Facts about Algeria
Algeria is a North African country with a Mediterranean coast and a desert interior of the Sahara. Many empires have left legacies here, such as the ancient Roman ruins on the coast of Tipaza. In the capital, Algiers, Ottoman landmarks such as the Ketchaoua Mosque from 1612 line the Casbah district on the hillside. , with its narrow streets and stairs. The city’s neo-Byzantine Notre Dame d’Afrique basilica dates back to French colonial rule.
One of the biggest sand dunes of the world is located in Algeria.
91% of the population lives along the Mediterranean coast on just 12% of the country’s total landmass.
here are a number of UNESCO World Heritage Sites in Algeria, including Al Qal’a of Beni Hammad, Tipasa and Djemila and Timgad.
The Sahara desert makes up more than four-fifths of the country’s area. The Sahara is the largest hot desert in the world (excluding Arctic and Antarctica).
The main languages in Algeria are Arabic, French, and Berber.
Algeria finally gained full independence in 1962 after the brutal Algerian War of Independence, fought from 1954 to 1962.
The official currency of Algeria is the Dinar.
The US army used to import camels from Algeria until the 1870s.
Algeria is the tenth largest country in the world and became the largest country in the continent of Africa.
In 2018, snow fell on the Sahara Desert for the third time in 40 years covering dunes in a layer of snow up to 40cm deep.
The national animal of Algeria is the Fennec Fox.
In 2019, Algeria became only the second African country to be officially recognized as malaria-free, following Mauritius in 1973.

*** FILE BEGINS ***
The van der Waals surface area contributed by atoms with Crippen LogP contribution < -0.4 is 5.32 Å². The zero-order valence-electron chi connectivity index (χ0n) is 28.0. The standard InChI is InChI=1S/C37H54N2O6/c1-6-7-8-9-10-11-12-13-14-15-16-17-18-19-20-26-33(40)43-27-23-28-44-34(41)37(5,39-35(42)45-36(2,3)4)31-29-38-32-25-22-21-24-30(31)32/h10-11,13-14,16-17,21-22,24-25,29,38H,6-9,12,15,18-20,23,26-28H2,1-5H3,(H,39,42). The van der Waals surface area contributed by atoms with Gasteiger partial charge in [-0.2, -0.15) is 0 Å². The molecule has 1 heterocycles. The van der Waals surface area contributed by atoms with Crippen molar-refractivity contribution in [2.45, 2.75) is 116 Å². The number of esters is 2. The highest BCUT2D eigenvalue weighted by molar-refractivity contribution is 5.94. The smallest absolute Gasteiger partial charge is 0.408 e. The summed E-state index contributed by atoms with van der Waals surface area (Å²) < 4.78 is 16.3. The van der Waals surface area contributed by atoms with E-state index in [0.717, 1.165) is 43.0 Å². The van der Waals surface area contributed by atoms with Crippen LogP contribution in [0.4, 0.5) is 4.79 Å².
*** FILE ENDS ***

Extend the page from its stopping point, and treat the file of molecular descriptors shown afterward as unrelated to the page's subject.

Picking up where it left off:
Only 12% of Algeria’s land mass is inhabited.
Known as ‘Combat taa lkbech’ in the local Algerian Arabic dialect, sheep fighting is an illegal sport in Algeria where sheep are trained to battle each other to death.
There is a tradition in Algeria to leave a little of your food on the plate at the end.
Algeria has won the Africa Cup of Nations football championship twice. First in 1990 and then again in 2019. They were also runners up once in 1980.
Algeria took part in the Barbary Slave Trade between the 16th and 18th century.
The Djamaa El Djazair mosque in Algeria has the world’s tallest minaret. The mosque with its 265m-high minaret was completed in 2019.
Visitors to Algeria are greeted with a gift of dates and milk.
The critically endangered Saharan cheetah can be found in Algeria.
Albert Camus, the Nobel Prize winner for Literature was born here.
The French Foreign Legion used to be based in Algeria at the North African headquarters near Oran.
Tassilli National Park in Algeria has pre-historic rock drawings and Neolithic archaeological sites.
Around 99% of Algerians are Muslim – predominantly Sunni.
The highest mountain in Algeria is Mount Tahat.
The country’s capital city, Algiers, is known as ‘Alger la Blanche’ (Algiers the White) because of its whitewashed buildings.
The national football team is nicknamed Les Fennecs, after the national animal the Fennic Fox.
Algeria is a huge fossil fuel exporter. The country’s shipping of petroleum, natural gas and ammonia account for over 95% of its total exports.
St Augustine of Hippo – A founding fathers of Christianity was born in Tagaste in Algeria.